by Brian Whitney
I don't like calling myself a sex addict. When people hear that term most of them tend to have one of three reactions.
Some people think sex addiction doesn't exist, that it is just a made-up term to excuse bad behavior. A second group thinks that a sex addict is a crazy, out-of-control freak who thinks of nothing but getting laid every second of every day. The third group thinks it sounds fun: "What are you complaining about, man? You get laid all the time and you think it's a problem?"
I could tell a lot stories about what I was doing, but I'd rather just say I was really fucked up. My major issue was infidelity. I was often involved in three or four different relationships at once. I got an enormous rush from having multiple sexual partners and lying to all of them. This wasn't about sex, although I did enjoy that; it was about control and power.
And I couldn't stop. No matter what happened, no matter how bad things got, even when I lost marriages, homes and jobs because of my sexual behavior. Instead of stopping I was getting further into it, going into darker and more depraved places.
But to many people the thought of going to rehab for such a thing still seems bizarre. It seemed bizarre to me, but I went anyway. In fact, I went to two rehabs in 2007.
First I had tried finding help locally. I live in Maine. If my problem had been booze, meth or Oxys I would have been all set. But no one within 100 miles of me specialized in sexual compulsion or addiction. So I would have to travel.
I didn't want to do inpatient. Being locked up with 20 other guys like me for 30 days sounded like hell. So I chose a place in Los Angeles that did intensive outpatient work: I would stay in a hotel for two weeks, attend groups and individual counseling all day, go to Sex Addicts Anonymous meetings at night, and after two weeks I would come home, cured.
Just taking that step was dramatic. When you fly across the country and spend thousands of dollars to get help, there is no pretending anymore. The days of rationalizing my behavior as merely hedonistic were over.
In LA I became part of a group of four guys who would spend the next two weeks together. One guy had a fiancée and would go to Thailand and bang underage prostitutes. A second guy, who was in the military, gave all his money to a dominatrix; this made his wife mad. The other married guy liked prostitutes and porn. Then there was me.
We became relatively close. For two weeks we went to group all day, then to an individual session with a therapist, then to a meeting, then went out and found a cool place for sushi with the dudes. At night we would go to Sex Addicts Anonymous meetings, where we had the opportunity to see famous actors who were as fucked up as we were.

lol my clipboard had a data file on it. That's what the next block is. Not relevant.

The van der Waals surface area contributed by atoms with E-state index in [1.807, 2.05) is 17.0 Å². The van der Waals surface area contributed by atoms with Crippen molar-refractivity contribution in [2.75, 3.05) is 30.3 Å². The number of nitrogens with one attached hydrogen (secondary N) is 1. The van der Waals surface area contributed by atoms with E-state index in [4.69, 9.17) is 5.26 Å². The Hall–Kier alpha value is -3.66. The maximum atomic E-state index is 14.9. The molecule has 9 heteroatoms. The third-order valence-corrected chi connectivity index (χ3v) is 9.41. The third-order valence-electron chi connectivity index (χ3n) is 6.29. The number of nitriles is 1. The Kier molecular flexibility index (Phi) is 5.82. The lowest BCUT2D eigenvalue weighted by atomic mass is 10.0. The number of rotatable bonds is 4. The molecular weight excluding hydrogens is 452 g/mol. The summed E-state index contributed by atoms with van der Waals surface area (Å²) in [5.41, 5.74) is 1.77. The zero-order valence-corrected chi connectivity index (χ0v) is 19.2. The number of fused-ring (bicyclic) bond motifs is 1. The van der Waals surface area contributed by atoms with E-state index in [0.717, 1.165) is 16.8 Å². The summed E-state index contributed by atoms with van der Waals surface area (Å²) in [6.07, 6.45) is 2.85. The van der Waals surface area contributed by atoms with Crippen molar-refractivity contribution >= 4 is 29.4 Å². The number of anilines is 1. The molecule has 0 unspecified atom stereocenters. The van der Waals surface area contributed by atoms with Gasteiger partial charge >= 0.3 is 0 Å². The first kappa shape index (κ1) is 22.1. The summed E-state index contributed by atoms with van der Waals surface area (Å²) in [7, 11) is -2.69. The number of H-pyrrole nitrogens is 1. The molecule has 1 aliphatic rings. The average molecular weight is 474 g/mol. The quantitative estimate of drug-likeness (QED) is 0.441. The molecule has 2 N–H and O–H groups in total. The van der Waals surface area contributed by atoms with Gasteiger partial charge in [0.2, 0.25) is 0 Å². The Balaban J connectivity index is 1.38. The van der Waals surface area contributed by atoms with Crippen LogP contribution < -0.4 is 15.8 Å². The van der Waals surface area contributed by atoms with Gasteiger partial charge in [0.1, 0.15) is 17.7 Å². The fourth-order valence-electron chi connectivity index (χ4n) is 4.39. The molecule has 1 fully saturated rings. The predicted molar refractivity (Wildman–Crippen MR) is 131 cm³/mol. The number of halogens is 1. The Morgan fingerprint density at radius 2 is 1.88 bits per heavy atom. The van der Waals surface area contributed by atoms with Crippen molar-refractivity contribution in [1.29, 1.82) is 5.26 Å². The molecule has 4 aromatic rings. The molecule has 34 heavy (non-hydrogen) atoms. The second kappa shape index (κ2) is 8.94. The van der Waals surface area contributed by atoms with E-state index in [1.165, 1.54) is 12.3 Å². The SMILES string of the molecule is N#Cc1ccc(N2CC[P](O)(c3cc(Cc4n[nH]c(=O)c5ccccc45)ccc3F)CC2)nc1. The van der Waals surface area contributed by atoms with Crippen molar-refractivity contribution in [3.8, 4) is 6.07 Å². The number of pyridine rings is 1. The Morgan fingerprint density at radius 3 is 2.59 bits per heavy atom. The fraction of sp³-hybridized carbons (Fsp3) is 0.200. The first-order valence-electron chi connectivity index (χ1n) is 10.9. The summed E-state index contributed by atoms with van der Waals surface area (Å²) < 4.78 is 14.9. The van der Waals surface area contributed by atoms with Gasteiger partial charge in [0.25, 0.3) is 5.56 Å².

Part of being an addict of any sort is that you think if anyone knows what you are really like, who you really are, they are going to hate you. Why not? My whole life I felt weird; I sure as hell hated myself. And there is no treatment that in two weeks is going to get you off that train. Especially when you are going out for sushi every night.
I did find the therapist helpful: She called me on my shit -- she didn't let me cry and complain how hard it was to be hurting everyone and lying and stealing all the time. But the groups were just a lot of sitting around, talking things out and secretly thinking how messed up everyone else was.
The focus was mainly on "sobriety" -- total abstinence from any arousal. I was expected to go from "acting out" all the time in dark and depraved ways to living like a saint: no drinking, no fucking, no manipulating women, no beating off. They even wanted me to stop smoking weed.
There was no way any of that was going to happen.
They also tried to integrate our families, girlfriends, ex-wives and so on. At the end of the second week they all flew out, to meet with us and see how we had progressed. The answer to that question, at least when it came to me, was "not much." At the end of two weeks I didn't feel any different than before. So it was off to Philadelphia for a month of inpatient.
This was an entirely different scene: It looked and smelled gritty. This wasn't a pretty place in Arizona where we climbed mountains and did equine therapy. It was in a ghetto. We had to go to bed at a certain time, we slept on shitty beds, we couldn't leave the facility, we had roomies. It was like a minimum security prison for people who did weird things.